The fundamental question has to be whether we will do better next time. A quick review of evaluations and lessons learned from both Darfur and Rwanda show that these “lessons” are not new. An evaluation by the Tsunami Evaluation Coalition (TEC) in 2006, describes many of the same problems found in ALNAP’s Lessons Learned the Darfur Experience (2004) and the Joint Evaluation of Emergency Assistance to Rwanda (JEEAR, 1994). A quick scan of the findings in each of these reports shows that although major efforts were launched to improve the quality and professionalism of international aid many of the same problems still exist.

    Sending donated items can undermine the local economy

    Recently the local news featured the story of an aid group seeking donations of slightly used soccer balls and shoes to send to children in Afghanistan. Although this sounds like a great way to get involved and help out sending donated goods can actually undermine the economic recovery of the people you are trying to assist. By importing items and then giving them away for free, instead of purchasing them locally, you out compete the local shop keepers trying to sell similar goods. They, in turn, do not purchase more these items from local manufactures and farmers. If enough goods are given away for free it can bankrupt the local businesses that are struggling to survive.

    Would we allow goods that would compete with items made in the US to be shipped in and given away for free?

    Let’s look at this from a different angle. Suppose instead of soccer equipment being shipped by the US to Afghanistan, China, concerned about a prolonged economic downturn in the US, decides to donate fuel efficient cars to California to help the world’s 6th largest economy recover. Would the US allow China to import donated cars? Think of the effect this would have not only on the car dealers in California but also to the car manufactures and parts manufacturers throughout the US. To protect our own markets the US has import restrictions and tariffs, other countries have similar regulations.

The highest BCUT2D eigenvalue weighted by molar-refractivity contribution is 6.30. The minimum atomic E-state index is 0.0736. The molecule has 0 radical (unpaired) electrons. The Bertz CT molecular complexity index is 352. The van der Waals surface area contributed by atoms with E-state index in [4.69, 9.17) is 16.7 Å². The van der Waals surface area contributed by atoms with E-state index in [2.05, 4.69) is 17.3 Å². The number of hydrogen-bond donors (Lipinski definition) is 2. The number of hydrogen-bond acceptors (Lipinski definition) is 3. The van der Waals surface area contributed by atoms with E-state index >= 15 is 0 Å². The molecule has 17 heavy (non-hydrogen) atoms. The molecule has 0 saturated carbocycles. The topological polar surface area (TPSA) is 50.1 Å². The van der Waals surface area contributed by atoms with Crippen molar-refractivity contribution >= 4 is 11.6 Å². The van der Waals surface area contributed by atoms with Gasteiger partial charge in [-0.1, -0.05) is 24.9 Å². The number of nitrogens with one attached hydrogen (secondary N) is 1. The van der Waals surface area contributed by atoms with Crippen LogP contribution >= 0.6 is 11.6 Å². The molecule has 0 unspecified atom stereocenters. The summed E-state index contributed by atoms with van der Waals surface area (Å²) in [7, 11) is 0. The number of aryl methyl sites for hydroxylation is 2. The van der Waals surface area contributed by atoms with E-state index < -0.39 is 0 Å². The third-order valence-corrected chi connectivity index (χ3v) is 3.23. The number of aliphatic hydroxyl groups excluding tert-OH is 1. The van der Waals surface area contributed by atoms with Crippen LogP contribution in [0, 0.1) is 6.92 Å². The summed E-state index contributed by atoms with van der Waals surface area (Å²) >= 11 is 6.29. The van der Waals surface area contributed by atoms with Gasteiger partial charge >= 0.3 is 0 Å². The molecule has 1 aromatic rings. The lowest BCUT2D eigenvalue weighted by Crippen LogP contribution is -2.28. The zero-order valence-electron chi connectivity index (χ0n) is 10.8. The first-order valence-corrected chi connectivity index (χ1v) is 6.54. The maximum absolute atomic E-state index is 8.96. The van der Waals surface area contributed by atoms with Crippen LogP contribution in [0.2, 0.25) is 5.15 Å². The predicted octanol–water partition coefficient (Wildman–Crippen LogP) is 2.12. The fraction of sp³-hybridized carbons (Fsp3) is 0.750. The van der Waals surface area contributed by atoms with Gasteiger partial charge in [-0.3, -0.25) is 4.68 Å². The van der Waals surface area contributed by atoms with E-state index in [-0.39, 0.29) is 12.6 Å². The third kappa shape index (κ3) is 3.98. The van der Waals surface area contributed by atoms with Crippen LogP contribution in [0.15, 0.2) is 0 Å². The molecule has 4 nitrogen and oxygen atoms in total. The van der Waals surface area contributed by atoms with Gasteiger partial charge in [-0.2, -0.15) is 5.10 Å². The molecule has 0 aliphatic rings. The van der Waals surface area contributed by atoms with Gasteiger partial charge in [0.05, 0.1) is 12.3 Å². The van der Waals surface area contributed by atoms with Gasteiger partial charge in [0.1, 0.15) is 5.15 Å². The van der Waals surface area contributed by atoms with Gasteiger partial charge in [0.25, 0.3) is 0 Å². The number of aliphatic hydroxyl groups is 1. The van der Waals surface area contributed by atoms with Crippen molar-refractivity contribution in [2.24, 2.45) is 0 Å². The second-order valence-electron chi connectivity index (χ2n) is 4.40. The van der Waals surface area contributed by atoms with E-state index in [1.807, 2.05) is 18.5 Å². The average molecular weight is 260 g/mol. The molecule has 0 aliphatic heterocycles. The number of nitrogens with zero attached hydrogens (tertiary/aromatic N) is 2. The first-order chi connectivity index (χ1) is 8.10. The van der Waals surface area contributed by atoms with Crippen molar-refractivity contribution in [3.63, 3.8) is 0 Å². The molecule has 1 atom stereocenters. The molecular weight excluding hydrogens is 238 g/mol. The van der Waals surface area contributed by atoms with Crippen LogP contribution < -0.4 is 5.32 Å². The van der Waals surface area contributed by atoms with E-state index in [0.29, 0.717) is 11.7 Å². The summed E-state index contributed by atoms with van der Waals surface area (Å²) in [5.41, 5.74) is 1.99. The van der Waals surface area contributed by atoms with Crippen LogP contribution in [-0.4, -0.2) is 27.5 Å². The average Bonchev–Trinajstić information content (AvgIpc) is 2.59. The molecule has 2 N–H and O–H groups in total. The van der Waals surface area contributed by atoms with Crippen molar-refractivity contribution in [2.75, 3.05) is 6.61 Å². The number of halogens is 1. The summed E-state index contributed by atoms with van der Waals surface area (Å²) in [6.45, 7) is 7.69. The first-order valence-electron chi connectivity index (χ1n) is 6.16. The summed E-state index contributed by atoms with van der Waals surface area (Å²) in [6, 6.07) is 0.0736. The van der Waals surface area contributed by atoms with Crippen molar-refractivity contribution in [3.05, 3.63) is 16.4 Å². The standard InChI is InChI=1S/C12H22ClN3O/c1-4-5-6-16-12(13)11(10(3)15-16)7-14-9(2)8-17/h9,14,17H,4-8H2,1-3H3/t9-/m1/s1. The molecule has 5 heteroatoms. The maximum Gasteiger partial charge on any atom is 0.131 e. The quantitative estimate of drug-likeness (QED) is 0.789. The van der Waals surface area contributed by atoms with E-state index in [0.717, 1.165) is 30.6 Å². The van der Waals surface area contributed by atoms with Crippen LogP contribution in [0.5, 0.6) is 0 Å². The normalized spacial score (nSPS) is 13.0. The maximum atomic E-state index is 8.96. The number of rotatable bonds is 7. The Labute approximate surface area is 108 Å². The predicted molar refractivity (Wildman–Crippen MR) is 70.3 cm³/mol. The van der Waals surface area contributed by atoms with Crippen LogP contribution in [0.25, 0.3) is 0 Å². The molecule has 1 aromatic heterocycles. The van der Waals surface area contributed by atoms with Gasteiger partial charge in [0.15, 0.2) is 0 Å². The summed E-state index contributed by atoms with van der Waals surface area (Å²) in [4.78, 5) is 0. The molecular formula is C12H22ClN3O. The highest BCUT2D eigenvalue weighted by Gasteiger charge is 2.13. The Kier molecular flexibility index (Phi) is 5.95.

Importing goods often costs more than buying them in country

    Shipping items is also very expensive. Costs that need to be considered include air or sea transport, custom fees or tariffs, and overland transportation once in country. It is often cheaper to buy the goods in country which would put money into the local economy. Shopkeepers who are struggling after years of war would welcome the business, they may then buy more soccer balls from the factory. With increased orders the factory would have more work for their staff, which may lead to increased wages with which workers could feed their families and buy soccer balls for their own children.

    Guidelines for in-kind donations

    The Center for International Disaster Information (CIDI) has some great guidelines for in-kind donations, even if it’s not a disaster. Here’s an excerpt:

    “unlike in-kind donations, cash donations entail no transportation cost. In addition, cash donations allow relief supplies to be purchased at locations as near to the disaster site as possible. Supplies, particularly food, can almost always be purchased locally- even in famine situations. This approach has the triple advantage of stimulating local economies (providing employment, generating cash flow), ensuring that supplies arrive as quickly as possible and reducing transport and storage costs.”

    Buying locally supports the local economy which speeds recovery

    Although the intention behind the donation of sporting equipment was good, good intentions alone are not enough to ensure good aid. Buying locally is always preferable to shipping in goods from outside. Donated goods undercut the local economy and if the markets are undercut often enough businesses will fail creating more people in need of aid.